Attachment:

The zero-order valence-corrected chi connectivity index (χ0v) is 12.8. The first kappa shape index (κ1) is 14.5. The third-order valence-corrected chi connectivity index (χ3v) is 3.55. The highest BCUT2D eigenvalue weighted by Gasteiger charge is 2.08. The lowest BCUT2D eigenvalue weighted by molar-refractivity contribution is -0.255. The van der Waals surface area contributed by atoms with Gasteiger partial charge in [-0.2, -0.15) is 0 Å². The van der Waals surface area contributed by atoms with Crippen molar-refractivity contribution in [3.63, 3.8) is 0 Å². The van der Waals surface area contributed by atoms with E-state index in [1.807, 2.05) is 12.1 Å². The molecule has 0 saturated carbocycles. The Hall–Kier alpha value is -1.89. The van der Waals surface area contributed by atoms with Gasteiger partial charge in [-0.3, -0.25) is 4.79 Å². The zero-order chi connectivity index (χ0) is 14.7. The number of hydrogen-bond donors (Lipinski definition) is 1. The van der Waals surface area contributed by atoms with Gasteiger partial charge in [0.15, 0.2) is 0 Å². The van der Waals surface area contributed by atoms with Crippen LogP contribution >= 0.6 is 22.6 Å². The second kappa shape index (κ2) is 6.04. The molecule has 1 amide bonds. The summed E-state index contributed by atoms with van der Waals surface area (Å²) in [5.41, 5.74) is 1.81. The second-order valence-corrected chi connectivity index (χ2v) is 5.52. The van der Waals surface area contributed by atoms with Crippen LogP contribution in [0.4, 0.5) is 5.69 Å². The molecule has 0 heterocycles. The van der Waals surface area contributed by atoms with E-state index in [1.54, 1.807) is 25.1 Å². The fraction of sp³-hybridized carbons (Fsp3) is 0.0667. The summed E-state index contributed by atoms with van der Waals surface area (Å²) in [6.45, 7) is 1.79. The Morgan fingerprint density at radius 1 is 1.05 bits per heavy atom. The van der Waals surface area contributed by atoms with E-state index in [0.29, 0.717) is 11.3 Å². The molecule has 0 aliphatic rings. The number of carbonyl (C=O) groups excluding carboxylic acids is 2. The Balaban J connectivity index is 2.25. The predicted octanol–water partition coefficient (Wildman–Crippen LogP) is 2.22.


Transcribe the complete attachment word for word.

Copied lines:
The zero-order valence-corrected chi connectivity index (χ0v) is 12.8. The first kappa shape index (κ1) is 14.5. The third-order valence-corrected chi connectivity index (χ3v) is 3.55. The highest BCUT2D eigenvalue weighted by Gasteiger charge is 2.08. The lowest BCUT2D eigenvalue weighted by molar-refractivity contribution is -0.255. The van der Waals surface area contributed by atoms with Gasteiger partial charge in [-0.2, -0.15) is 0 Å². The van der Waals surface area contributed by atoms with Crippen molar-refractivity contribution in [3.63, 3.8) is 0 Å². The van der Waals surface area contributed by atoms with E-state index in [1.807, 2.05) is 12.1 Å². The molecule has 0 saturated carbocycles. The Hall–Kier alpha value is -1.89. The van der Waals surface area contributed by atoms with Gasteiger partial charge in [-0.3, -0.25) is 4.79 Å². The zero-order chi connectivity index (χ0) is 14.7. The number of hydrogen-bond donors (Lipinski definition) is 1. The van der Waals surface area contributed by atoms with Gasteiger partial charge in [0.15, 0.2) is 0 Å². The van der Waals surface area contributed by atoms with Crippen LogP contribution >= 0.6 is 22.6 Å². The second kappa shape index (κ2) is 6.04. The molecule has 1 amide bonds. The summed E-state index contributed by atoms with van der Waals surface area (Å²) in [5.41, 5.74) is 1.81. The second-order valence-corrected chi connectivity index (χ2v) is 5.52. The van der Waals surface area contributed by atoms with Crippen LogP contribution in [0.4, 0.5) is 5.69 Å². The molecule has 0 heterocycles. The van der Waals surface area contributed by atoms with E-state index in [1.54, 1.807) is 25.1 Å². The fraction of sp³-hybridized carbons (Fsp3) is 0.0667. The summed E-state index contributed by atoms with van der Waals surface area (Å²) in [6.45, 7) is 1.79. The Morgan fingerprint density at radius 1 is 1.05 bits per heavy atom. The van der Waals surface area contributed by atoms with E-state index in [0.29, 0.717) is 11.3 Å². The molecule has 0 aliphatic rings. The number of carbonyl (C=O) groups excluding carboxylic acids is 2. The Balaban J connectivity index is 2.25. The predicted octanol–water partition coefficient (Wildman–Crippen LogP) is 2.22.